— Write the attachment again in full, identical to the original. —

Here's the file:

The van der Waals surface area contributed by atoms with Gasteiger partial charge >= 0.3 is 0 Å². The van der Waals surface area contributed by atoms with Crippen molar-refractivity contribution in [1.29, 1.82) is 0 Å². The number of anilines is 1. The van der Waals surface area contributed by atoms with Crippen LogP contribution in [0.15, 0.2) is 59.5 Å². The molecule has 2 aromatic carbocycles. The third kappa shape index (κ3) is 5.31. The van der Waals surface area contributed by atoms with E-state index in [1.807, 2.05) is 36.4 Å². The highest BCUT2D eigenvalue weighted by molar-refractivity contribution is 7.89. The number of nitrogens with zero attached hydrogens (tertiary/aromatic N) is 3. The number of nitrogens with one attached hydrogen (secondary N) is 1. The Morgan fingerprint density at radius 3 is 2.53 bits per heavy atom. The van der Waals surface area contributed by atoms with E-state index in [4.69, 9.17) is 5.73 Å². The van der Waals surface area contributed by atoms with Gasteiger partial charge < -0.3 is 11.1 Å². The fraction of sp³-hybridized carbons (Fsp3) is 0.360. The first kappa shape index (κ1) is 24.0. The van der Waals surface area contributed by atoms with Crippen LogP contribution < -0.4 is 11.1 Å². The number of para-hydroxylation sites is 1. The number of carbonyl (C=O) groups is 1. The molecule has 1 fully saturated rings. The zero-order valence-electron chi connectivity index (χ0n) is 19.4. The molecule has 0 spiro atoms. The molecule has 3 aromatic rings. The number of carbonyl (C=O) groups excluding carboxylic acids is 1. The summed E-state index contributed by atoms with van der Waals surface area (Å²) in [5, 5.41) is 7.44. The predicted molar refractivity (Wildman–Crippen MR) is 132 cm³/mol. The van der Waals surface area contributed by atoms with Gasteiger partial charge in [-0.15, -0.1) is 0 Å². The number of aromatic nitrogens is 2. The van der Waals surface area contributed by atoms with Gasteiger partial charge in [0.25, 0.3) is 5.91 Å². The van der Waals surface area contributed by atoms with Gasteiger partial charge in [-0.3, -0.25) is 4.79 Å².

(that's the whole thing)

The van der Waals surface area contributed by atoms with Gasteiger partial charge >= 0.3 is 0 Å². The van der Waals surface area contributed by atoms with Crippen molar-refractivity contribution in [1.29, 1.82) is 0 Å². The number of anilines is 1. The van der Waals surface area contributed by atoms with Crippen LogP contribution in [0.15, 0.2) is 59.5 Å². The molecule has 2 aromatic carbocycles. The third kappa shape index (κ3) is 5.31. The van der Waals surface area contributed by atoms with E-state index in [1.807, 2.05) is 36.4 Å². The highest BCUT2D eigenvalue weighted by molar-refractivity contribution is 7.89. The number of nitrogens with zero attached hydrogens (tertiary/aromatic N) is 3. The number of nitrogens with one attached hydrogen (secondary N) is 1. The Morgan fingerprint density at radius 3 is 2.53 bits per heavy atom. The van der Waals surface area contributed by atoms with E-state index in [4.69, 9.17) is 5.73 Å². The van der Waals surface area contributed by atoms with Gasteiger partial charge < -0.3 is 11.1 Å². The fraction of sp³-hybridized carbons (Fsp3) is 0.360. The first kappa shape index (κ1) is 24.0. The van der Waals surface area contributed by atoms with Crippen LogP contribution < -0.4 is 11.1 Å². The number of para-hydroxylation sites is 1. The number of carbonyl (C=O) groups is 1. The molecule has 1 fully saturated rings. The zero-order valence-electron chi connectivity index (χ0n) is 19.4. The molecule has 0 spiro atoms. The molecule has 3 aromatic rings. The number of carbonyl (C=O) groups excluding carboxylic acids is 1. The summed E-state index contributed by atoms with van der Waals surface area (Å²) in [5, 5.41) is 7.44. The predicted molar refractivity (Wildman–Crippen MR) is 132 cm³/mol. The van der Waals surface area contributed by atoms with Gasteiger partial charge in [-0.15, -0.1) is 0 Å². The number of aromatic nitrogens is 2. The van der Waals surface area contributed by atoms with Gasteiger partial charge in [0.25, 0.3) is 5.91 Å². The van der Waals surface area contributed by atoms with Gasteiger partial charge in [-0.3, -0.25) is 4.79 Å².